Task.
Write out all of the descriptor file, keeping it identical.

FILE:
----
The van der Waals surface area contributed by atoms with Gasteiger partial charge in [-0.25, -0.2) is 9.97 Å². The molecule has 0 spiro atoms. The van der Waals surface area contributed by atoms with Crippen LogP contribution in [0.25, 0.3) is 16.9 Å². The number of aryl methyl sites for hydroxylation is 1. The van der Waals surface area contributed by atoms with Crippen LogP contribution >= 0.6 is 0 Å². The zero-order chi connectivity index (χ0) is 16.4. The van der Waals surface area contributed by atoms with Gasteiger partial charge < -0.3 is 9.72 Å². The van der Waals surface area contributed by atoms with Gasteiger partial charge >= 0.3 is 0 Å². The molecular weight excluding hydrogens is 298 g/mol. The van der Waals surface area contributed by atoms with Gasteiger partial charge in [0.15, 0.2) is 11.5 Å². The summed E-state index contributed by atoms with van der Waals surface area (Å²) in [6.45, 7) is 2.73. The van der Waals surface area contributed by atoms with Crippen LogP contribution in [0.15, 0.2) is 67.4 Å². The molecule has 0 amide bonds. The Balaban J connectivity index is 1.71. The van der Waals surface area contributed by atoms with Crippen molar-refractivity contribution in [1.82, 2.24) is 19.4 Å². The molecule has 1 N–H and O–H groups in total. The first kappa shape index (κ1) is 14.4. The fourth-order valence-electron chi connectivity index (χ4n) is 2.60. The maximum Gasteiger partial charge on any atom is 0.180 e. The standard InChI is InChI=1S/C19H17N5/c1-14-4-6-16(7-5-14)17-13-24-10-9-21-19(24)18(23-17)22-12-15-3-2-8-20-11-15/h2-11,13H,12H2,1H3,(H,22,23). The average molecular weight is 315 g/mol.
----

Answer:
The van der Waals surface area contributed by atoms with Gasteiger partial charge in [-0.25, -0.2) is 9.97 Å². The molecule has 0 spiro atoms. The van der Waals surface area contributed by atoms with Crippen LogP contribution in [0.25, 0.3) is 16.9 Å². The number of aryl methyl sites for hydroxylation is 1. The van der Waals surface area contributed by atoms with Crippen LogP contribution >= 0.6 is 0 Å². The zero-order chi connectivity index (χ0) is 16.4. The van der Waals surface area contributed by atoms with Gasteiger partial charge < -0.3 is 9.72 Å². The van der Waals surface area contributed by atoms with Gasteiger partial charge >= 0.3 is 0 Å². The molecular weight excluding hydrogens is 298 g/mol. The van der Waals surface area contributed by atoms with Gasteiger partial charge in [0.15, 0.2) is 11.5 Å². The summed E-state index contributed by atoms with van der Waals surface area (Å²) in [6.45, 7) is 2.73. The van der Waals surface area contributed by atoms with Crippen LogP contribution in [0.15, 0.2) is 67.4 Å². The molecule has 0 amide bonds. The Balaban J connectivity index is 1.71. The van der Waals surface area contributed by atoms with Crippen molar-refractivity contribution in [1.82, 2.24) is 19.4 Å². The molecule has 1 N–H and O–H groups in total. The first kappa shape index (κ1) is 14.4. The fourth-order valence-electron chi connectivity index (χ4n) is 2.60. The maximum Gasteiger partial charge on any atom is 0.180 e. The standard InChI is InChI=1S/C19H17N5/c1-14-4-6-16(7-5-14)17-13-24-10-9-21-19(24)18(23-17)22-12-15-3-2-8-20-11-15/h2-11,13H,12H2,1H3,(H,22,23). The average molecular weight is 315 g/mol.